Guantanamo Bay, Cuba: the detention camp will close within a year.
Some of the hundreds of people who were held by the US authorities at Guantanamo Bay detention camp in Cuba were British-based. Seven of them are starting a legal challenge to prevent the destruction of any alleged evidence of government collusion in their detention.
The BBC's Steve Swann has been speaking to several of those who were held to find out what happened when they returned home.
When Rhuhel Ahmed arrived back in London in 2004 after two-and-a-half years in captivity in Guantanamo Bay he was briefly held for questioning at Paddington Green, a high security police station.
Rhuhel Ahmed: Moving on
He describes how he could not take it in when he was told he was "free to go". His lawyer nudged him and said "What are you waiting for, Christmas?"
As he stepped outside for his first taste of freedom, he remembers walking up to a lamp post and touching it.
Within a few short weeks, Mr Ahmed and his two friends, Shafiq Rasul and Asif Iqbal, were back home in the small West Midlands town of Tipton, where local people greeted their return by setting fire to an effigy of a figure in an orange boiler suit.
Despite such hostility, Mr Ahmed quickly set about trying to rebuild his life. Within less than a month he married his childhood sweetheart and resumed his fitness programme at his nearby gym.
Along with the other two detainees from Tipton, he took part in a feature film, The Road to Guantanamo, chronicling his experience of being arrested in Afghanistan after the 9/11 attacks and transported to Cuba.
Although Mr Ahmed says it felt "uncomfortable opening up," he credits the film with helping him to make sense of what happened to him.
He has recently qualified as a plumber and hopes that finally he will be able to get back to work. Last year he became a father and says he does not want his daughter to grow up like him in an environment in which the only available role models were "dossers and druggies".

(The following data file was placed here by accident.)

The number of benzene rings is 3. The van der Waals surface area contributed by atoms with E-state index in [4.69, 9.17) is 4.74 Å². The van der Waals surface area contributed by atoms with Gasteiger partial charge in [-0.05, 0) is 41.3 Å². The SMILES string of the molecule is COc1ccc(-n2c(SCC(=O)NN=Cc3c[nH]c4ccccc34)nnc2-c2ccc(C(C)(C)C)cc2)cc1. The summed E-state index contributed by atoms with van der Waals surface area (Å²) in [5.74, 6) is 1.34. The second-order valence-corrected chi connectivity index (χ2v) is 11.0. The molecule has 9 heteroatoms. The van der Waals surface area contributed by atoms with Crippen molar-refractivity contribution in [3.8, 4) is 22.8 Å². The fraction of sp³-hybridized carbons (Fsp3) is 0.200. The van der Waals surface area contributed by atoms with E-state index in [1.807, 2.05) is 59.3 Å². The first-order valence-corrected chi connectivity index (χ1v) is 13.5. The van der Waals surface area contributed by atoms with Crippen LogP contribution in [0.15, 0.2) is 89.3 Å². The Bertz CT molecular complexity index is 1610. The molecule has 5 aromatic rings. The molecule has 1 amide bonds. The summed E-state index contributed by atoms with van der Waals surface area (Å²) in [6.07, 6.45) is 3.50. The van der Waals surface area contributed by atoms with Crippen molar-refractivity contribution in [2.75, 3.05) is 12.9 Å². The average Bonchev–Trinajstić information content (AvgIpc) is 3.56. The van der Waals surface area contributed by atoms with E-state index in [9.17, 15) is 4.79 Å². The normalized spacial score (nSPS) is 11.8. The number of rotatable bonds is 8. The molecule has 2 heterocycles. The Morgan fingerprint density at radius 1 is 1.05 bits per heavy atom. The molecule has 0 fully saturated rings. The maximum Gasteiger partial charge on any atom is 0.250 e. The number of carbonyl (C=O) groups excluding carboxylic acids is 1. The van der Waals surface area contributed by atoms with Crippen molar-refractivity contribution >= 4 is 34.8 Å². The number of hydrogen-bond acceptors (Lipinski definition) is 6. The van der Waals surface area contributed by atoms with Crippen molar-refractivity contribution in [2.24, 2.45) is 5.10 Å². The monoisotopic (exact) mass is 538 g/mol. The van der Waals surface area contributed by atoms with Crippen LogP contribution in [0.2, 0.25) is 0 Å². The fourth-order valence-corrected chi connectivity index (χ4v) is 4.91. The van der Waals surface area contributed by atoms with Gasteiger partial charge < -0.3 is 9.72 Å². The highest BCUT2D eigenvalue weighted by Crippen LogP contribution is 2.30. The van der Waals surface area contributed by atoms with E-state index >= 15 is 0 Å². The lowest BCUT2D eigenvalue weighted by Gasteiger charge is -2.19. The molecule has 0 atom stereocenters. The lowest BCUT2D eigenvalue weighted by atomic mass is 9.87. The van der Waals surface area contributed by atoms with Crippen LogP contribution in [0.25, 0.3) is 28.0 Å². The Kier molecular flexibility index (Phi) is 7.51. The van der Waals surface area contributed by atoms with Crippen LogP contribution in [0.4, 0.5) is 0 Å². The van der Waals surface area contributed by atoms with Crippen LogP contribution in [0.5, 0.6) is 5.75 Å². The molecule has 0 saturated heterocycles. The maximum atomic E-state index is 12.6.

He credits his detention at Guantanamo with discovering Islam, which he knew little about until his arrest at the age of 18.
Mr Ahmed would like to see former leaders George Bush and Tony Blair put on trial for their part in his incarceration.
As for those who still believe he was up to no good in Afghanistan, he says: "I don't really care if people think I'm a terrorist or not. The UK government doesn't think I'm a terrorist. They've let me go and that's good enough for me. I want to move on in my life."
Tarek Dergoul, who was freed at the same time as Rhuhel Ahmed, says although it is five years since his return, he is only now "starting to get back in the groove".
He still occasionally receives counselling to cope with the aftermath of the mistreatment he claims he endured. Although he still has flashbacks and periodic bouts of depression, he says that his counsellor, who is American, has helped him "get back into society".
But the former sign-writer has not worked since he returned to the UK. Partly he puts this down to his disability - he had an arm amputated after he was hurt in a US missile attack on Afghanistan after 9/11.
He claims that once in US custody in Kandahar he was interrogated whilst having a frostbitten toe removed.
His American captors accused him of having links to the al-Qaeda network but, like Rhuhel Ahmed, he was never charged or put before a military tribunal.
Looking back at his experiences in Guantanamo, the man from Mile End in London says it was "a test". Asked how he performed, he adds: "I like to think I did OK
but it's not over until it's over."
Omar Deghayes, a Libyan refugee, has been back at his home on the English south coast for just over a year.
Omar Deghayes: Wants to be with his family
He was held at the US facility at Guantanamo Bay for five years, accused of having trained at terror camps in Afghanistan and mistakenly said to have been photographed on jihad in Chechnya.
When he was freed and flown home he another detainee from Britain, Jamil el-Banna, were threatened with extradition to Spain to face terrorism charges there but the case was dropped.
Mr Deghayes, who had been training to become a lawyer before he says he travelled to Afghanistan to see first-hand what the Taleban was doing, is now helping out a legal practice in the hope of eventually resurrecting his legal career.
"America's forefathers were thinking of a land of liberty, justice and democracy," he says. "And Guantanamo Bay has become a symbol that betrays all these things they formed the country for."
He is part of a civil action brought by seven men from Britain who were detained at Guantanamo, claiming compensation for injuries they say they suffered.
He and the other claimants allege the authorities in Britain contributed to mistreatment.
But despite this legal action, Mr Deghayes says his main aim is to be reunited with his Afghan wife and seven-year-old son, neither of whom he has seen since his arrest in Lahore in early 2002.